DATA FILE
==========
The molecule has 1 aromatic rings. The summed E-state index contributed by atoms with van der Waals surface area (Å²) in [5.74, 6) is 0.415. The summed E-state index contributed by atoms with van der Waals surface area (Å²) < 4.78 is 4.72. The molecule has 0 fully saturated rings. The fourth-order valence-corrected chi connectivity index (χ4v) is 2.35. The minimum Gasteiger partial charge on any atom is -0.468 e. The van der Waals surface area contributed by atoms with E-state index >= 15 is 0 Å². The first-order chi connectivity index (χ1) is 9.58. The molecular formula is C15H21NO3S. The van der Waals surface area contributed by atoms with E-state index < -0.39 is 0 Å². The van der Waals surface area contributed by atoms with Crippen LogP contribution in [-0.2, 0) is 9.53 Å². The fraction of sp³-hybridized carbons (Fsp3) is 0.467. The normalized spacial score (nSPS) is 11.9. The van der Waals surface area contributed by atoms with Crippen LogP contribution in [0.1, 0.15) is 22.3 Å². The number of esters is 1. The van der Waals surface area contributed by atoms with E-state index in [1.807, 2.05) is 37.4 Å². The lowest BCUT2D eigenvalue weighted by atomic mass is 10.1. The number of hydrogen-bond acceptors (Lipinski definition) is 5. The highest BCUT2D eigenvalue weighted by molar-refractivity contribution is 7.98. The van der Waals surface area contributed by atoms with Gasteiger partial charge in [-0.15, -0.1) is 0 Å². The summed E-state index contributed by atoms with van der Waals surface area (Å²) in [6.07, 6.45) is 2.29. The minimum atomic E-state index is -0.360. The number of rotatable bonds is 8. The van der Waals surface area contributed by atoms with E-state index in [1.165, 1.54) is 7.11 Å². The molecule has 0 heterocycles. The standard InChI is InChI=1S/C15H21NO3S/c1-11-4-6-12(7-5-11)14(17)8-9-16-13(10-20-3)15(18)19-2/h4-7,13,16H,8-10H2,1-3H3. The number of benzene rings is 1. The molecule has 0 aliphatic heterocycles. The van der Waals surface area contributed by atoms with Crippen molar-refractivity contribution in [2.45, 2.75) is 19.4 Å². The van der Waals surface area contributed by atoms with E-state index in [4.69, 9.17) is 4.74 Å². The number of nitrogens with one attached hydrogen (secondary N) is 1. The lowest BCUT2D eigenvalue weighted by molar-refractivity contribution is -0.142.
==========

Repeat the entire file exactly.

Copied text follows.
The molecule has 1 aromatic rings. The summed E-state index contributed by atoms with van der Waals surface area (Å²) in [5.74, 6) is 0.415. The summed E-state index contributed by atoms with van der Waals surface area (Å²) < 4.78 is 4.72. The molecule has 0 fully saturated rings. The fourth-order valence-corrected chi connectivity index (χ4v) is 2.35. The minimum Gasteiger partial charge on any atom is -0.468 e. The van der Waals surface area contributed by atoms with E-state index >= 15 is 0 Å². The first-order chi connectivity index (χ1) is 9.58. The molecular formula is C15H21NO3S. The van der Waals surface area contributed by atoms with E-state index < -0.39 is 0 Å². The van der Waals surface area contributed by atoms with Crippen LogP contribution in [-0.2, 0) is 9.53 Å². The fraction of sp³-hybridized carbons (Fsp3) is 0.467. The normalized spacial score (nSPS) is 11.9. The van der Waals surface area contributed by atoms with Crippen LogP contribution in [0.1, 0.15) is 22.3 Å². The number of esters is 1. The van der Waals surface area contributed by atoms with E-state index in [1.807, 2.05) is 37.4 Å². The lowest BCUT2D eigenvalue weighted by atomic mass is 10.1. The number of hydrogen-bond acceptors (Lipinski definition) is 5. The highest BCUT2D eigenvalue weighted by molar-refractivity contribution is 7.98. The van der Waals surface area contributed by atoms with Gasteiger partial charge in [-0.15, -0.1) is 0 Å². The summed E-state index contributed by atoms with van der Waals surface area (Å²) in [6.07, 6.45) is 2.29. The minimum atomic E-state index is -0.360. The number of rotatable bonds is 8. The van der Waals surface area contributed by atoms with E-state index in [1.165, 1.54) is 7.11 Å². The molecule has 0 heterocycles. The standard InChI is InChI=1S/C15H21NO3S/c1-11-4-6-12(7-5-11)14(17)8-9-16-13(10-20-3)15(18)19-2/h4-7,13,16H,8-10H2,1-3H3. The number of benzene rings is 1. The molecule has 0 aliphatic heterocycles. The van der Waals surface area contributed by atoms with Crippen molar-refractivity contribution in [2.45, 2.75) is 19.4 Å². The van der Waals surface area contributed by atoms with E-state index in [4.69, 9.17) is 4.74 Å². The number of nitrogens with one attached hydrogen (secondary N) is 1. The lowest BCUT2D eigenvalue weighted by molar-refractivity contribution is -0.142.